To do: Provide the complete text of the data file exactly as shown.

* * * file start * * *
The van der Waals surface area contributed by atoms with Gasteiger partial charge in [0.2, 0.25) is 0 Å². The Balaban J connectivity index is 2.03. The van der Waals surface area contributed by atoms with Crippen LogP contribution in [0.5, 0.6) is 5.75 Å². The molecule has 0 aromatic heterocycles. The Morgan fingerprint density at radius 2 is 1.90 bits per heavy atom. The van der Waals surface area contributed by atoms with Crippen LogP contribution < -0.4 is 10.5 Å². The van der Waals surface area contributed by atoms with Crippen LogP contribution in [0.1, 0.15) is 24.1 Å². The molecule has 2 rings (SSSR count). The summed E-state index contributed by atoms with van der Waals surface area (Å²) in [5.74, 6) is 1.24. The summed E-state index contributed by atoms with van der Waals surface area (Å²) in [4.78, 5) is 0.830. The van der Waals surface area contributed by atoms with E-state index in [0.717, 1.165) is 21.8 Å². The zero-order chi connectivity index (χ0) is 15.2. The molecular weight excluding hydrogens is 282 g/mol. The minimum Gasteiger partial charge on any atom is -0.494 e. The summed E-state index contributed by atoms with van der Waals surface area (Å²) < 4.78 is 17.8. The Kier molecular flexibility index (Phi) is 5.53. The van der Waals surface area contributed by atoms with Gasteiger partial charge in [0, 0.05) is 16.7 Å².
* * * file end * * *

The van der Waals surface area contributed by atoms with Gasteiger partial charge in [0.2, 0.25) is 0 Å². The Balaban J connectivity index is 2.03. The van der Waals surface area contributed by atoms with Crippen LogP contribution in [0.5, 0.6) is 5.75 Å². The molecule has 0 aromatic heterocycles. The Morgan fingerprint density at radius 2 is 1.90 bits per heavy atom. The van der Waals surface area contributed by atoms with Crippen LogP contribution < -0.4 is 10.5 Å². The van der Waals surface area contributed by atoms with Crippen LogP contribution in [0.1, 0.15) is 24.1 Å². The molecule has 2 rings (SSSR count). The summed E-state index contributed by atoms with van der Waals surface area (Å²) in [5.74, 6) is 1.24. The summed E-state index contributed by atoms with van der Waals surface area (Å²) in [4.78, 5) is 0.830. The van der Waals surface area contributed by atoms with E-state index in [0.717, 1.165) is 21.8 Å². The zero-order chi connectivity index (χ0) is 15.2. The molecular weight excluding hydrogens is 282 g/mol. The minimum Gasteiger partial charge on any atom is -0.494 e. The summed E-state index contributed by atoms with van der Waals surface area (Å²) < 4.78 is 17.8. The Kier molecular flexibility index (Phi) is 5.53. The van der Waals surface area contributed by atoms with Gasteiger partial charge in [0, 0.05) is 16.7 Å².